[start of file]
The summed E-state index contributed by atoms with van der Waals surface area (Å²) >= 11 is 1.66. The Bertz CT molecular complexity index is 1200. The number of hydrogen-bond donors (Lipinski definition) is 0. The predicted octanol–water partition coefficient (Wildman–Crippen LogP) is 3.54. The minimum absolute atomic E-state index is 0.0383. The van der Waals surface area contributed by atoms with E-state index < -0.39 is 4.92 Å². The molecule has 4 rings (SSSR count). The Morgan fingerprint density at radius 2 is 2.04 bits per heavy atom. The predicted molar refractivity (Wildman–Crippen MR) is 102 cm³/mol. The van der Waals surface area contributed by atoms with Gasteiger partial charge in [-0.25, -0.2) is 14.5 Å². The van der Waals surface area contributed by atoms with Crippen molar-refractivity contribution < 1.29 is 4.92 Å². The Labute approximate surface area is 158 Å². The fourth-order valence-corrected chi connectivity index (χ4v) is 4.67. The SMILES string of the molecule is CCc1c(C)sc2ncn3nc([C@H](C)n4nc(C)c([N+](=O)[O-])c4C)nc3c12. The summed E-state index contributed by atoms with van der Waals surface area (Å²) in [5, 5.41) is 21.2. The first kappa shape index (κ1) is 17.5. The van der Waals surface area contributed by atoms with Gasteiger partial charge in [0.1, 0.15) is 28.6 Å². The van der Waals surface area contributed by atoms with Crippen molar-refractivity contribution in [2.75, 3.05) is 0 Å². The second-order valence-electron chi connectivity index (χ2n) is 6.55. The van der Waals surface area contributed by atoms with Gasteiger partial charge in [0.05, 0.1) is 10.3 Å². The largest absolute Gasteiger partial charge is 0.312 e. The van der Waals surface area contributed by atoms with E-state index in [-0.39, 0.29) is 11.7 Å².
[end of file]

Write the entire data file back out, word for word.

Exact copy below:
The summed E-state index contributed by atoms with van der Waals surface area (Å²) >= 11 is 1.66. The Bertz CT molecular complexity index is 1200. The number of hydrogen-bond donors (Lipinski definition) is 0. The predicted octanol–water partition coefficient (Wildman–Crippen LogP) is 3.54. The minimum absolute atomic E-state index is 0.0383. The van der Waals surface area contributed by atoms with E-state index < -0.39 is 4.92 Å². The molecule has 4 rings (SSSR count). The Morgan fingerprint density at radius 2 is 2.04 bits per heavy atom. The predicted molar refractivity (Wildman–Crippen MR) is 102 cm³/mol. The van der Waals surface area contributed by atoms with Gasteiger partial charge in [-0.25, -0.2) is 14.5 Å². The van der Waals surface area contributed by atoms with Crippen molar-refractivity contribution < 1.29 is 4.92 Å². The Labute approximate surface area is 158 Å². The fourth-order valence-corrected chi connectivity index (χ4v) is 4.67. The SMILES string of the molecule is CCc1c(C)sc2ncn3nc([C@H](C)n4nc(C)c([N+](=O)[O-])c4C)nc3c12. The summed E-state index contributed by atoms with van der Waals surface area (Å²) in [5, 5.41) is 21.2. The first kappa shape index (κ1) is 17.5. The van der Waals surface area contributed by atoms with Gasteiger partial charge in [0.1, 0.15) is 28.6 Å². The van der Waals surface area contributed by atoms with Crippen molar-refractivity contribution in [2.75, 3.05) is 0 Å². The second-order valence-electron chi connectivity index (χ2n) is 6.55. The van der Waals surface area contributed by atoms with Gasteiger partial charge in [0.05, 0.1) is 10.3 Å². The largest absolute Gasteiger partial charge is 0.312 e. The van der Waals surface area contributed by atoms with E-state index in [-0.39, 0.29) is 11.7 Å².